Hello world!

So, we figured out how to build Docker images using Dockerfile in the last article. I hope everyone now knows how to build a Docker image from scratch.

Before we start this article, let’s get familiar with Docker image filesystem. How many of you know about the Docker image filesystem?

Docker images are read-only templates, which could contain an operating system and an application on top of it. It is then used for creating Docker containers.

But most importantly, we should know how does a Docker image work?

Docker image file system is layered. It uses Union file systems to combine these layers to form a single image.

One of the reasons Docker is so lightweight is because of these layers. When you change a Docker image—for example, update an application to a new version— a new layer gets built. Thus, rather than replacing the whole image or entirely rebuilding, as you may do with a virtual machine, only that layer is added or updated. Now you don’t need to distribute a whole new image, just the update, making distributing Docker images faster and simpler.

Source: Official Docker Documentation

Deep Diving to understand Docker Image File System

Let’s do some more digging to understand it practically. I’m using Docker-Machine on mac and I have started the default environment:


…and I’ve removed everything so it should not show me any containers, images or intermediate images.


You can see that, my docker host is clean and no signs of an image or a container.

Did you ever think where are Docker images stored?

The first place to look is in /var/lib/docker/. We are using Machine, so I’m going to ssh into my Docker-Machine and show you:


Right, now nothing is present as we have not pulled or build any images. Let me pull the Docker RunDeck image from my DockerHub repository and see what happens:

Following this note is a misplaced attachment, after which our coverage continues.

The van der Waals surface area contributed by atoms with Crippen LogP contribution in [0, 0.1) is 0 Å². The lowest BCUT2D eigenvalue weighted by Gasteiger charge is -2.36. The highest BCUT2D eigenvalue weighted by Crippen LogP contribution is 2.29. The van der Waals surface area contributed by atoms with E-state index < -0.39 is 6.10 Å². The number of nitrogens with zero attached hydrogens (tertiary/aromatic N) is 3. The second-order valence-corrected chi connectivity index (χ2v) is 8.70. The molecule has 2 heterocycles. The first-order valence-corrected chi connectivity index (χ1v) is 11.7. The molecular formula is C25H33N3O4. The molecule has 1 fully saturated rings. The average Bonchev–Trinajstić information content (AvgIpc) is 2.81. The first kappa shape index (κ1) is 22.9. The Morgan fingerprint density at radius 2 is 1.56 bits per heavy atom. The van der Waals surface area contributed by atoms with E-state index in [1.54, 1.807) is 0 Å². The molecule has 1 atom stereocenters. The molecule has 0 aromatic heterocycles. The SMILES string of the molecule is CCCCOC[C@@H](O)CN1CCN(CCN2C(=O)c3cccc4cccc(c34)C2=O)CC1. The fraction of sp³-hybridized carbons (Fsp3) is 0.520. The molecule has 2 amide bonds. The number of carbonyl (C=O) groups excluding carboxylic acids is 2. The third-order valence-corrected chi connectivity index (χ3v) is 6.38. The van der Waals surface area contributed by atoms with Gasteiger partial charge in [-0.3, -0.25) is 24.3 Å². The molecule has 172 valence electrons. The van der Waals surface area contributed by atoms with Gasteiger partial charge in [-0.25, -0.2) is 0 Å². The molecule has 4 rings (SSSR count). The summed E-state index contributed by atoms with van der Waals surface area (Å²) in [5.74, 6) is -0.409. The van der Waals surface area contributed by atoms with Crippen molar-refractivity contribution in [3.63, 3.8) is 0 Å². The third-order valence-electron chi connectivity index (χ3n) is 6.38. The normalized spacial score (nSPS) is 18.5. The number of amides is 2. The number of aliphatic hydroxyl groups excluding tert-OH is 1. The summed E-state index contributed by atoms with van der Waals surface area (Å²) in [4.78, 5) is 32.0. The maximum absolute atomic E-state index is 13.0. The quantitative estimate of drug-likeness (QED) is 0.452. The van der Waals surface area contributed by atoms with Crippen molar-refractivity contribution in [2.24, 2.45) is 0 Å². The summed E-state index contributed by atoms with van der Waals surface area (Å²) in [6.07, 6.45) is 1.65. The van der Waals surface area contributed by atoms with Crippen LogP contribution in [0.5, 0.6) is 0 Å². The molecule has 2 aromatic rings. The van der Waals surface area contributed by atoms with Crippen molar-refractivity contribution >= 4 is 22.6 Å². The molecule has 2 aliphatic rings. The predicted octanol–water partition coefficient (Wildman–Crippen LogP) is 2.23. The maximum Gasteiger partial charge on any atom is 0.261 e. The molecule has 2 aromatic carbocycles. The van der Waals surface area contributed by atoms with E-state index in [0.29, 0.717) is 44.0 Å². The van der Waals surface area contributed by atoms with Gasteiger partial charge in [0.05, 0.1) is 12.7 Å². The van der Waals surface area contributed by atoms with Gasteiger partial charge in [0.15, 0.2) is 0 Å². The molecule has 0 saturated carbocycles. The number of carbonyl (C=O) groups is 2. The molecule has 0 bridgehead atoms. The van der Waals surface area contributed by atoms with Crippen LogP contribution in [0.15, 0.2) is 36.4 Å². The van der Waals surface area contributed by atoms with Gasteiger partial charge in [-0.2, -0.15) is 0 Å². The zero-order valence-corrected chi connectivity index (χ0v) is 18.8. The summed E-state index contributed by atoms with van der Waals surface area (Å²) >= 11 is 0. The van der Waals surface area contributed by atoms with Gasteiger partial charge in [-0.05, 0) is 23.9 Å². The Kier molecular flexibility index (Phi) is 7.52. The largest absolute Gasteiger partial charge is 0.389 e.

docker pull bhalothia/docker-rundeck:v1.1


Alright, now the RunDeck image is downloaded and we are good to create containers out of it. We can check what all is updated inside /var/lib/docker folder on the Docker-Machine.

Before that, let’s do docker images and docker images -a:


Now, at this point of time you might be wondering what is the difference between docker images and docker images -a?

Docker file system layers are by default stored at /var/lib/docker/graph, which is called as the graph database. And these layers corresponds to the IMAGE ID


When I did docker pull bhalothia/docker-rundeck:v1.1, the image was downloaded one layer at a time. Layer ba249489d0b6 was downloaded as <none>:<none> image and so on. The final image was bhalothia\docker-rundeck:v1 and all other layers were downloaded as intermediate images. Docker allows you to see all intermediate images using the flat -a.

Every layer, one after the other, starting from ba249489d0b6 to the final image 241f5ca9955c have the parent-child hierarchical relationship.

To verify this, you can run this command: cd /var/lib/docker/graph && more layer_id/json


So, if you are worried about the <none>:<none> images, which are also called as intermediate images then you can relax.

But, wait…what is Dangling Image?

Hey, you need to know about the evil <none>:<none> images as well.. those which aren’t intermediate and which shows up when you do docker images.

Docker keeps all of the images in its cache that you have used in the disk, even if those are not actively running.

Check all open issues on Docker repository.

Here’s how you can clean up dangling images:

docker rmi $(docker images --quiet --filter "dangling=true")

It will give you an error if there’s no dangling image present. If you don’t want that, then this might work for you:

docker images -qf dangling=true | xargs docker rmi

This command will do the manual garbage collection.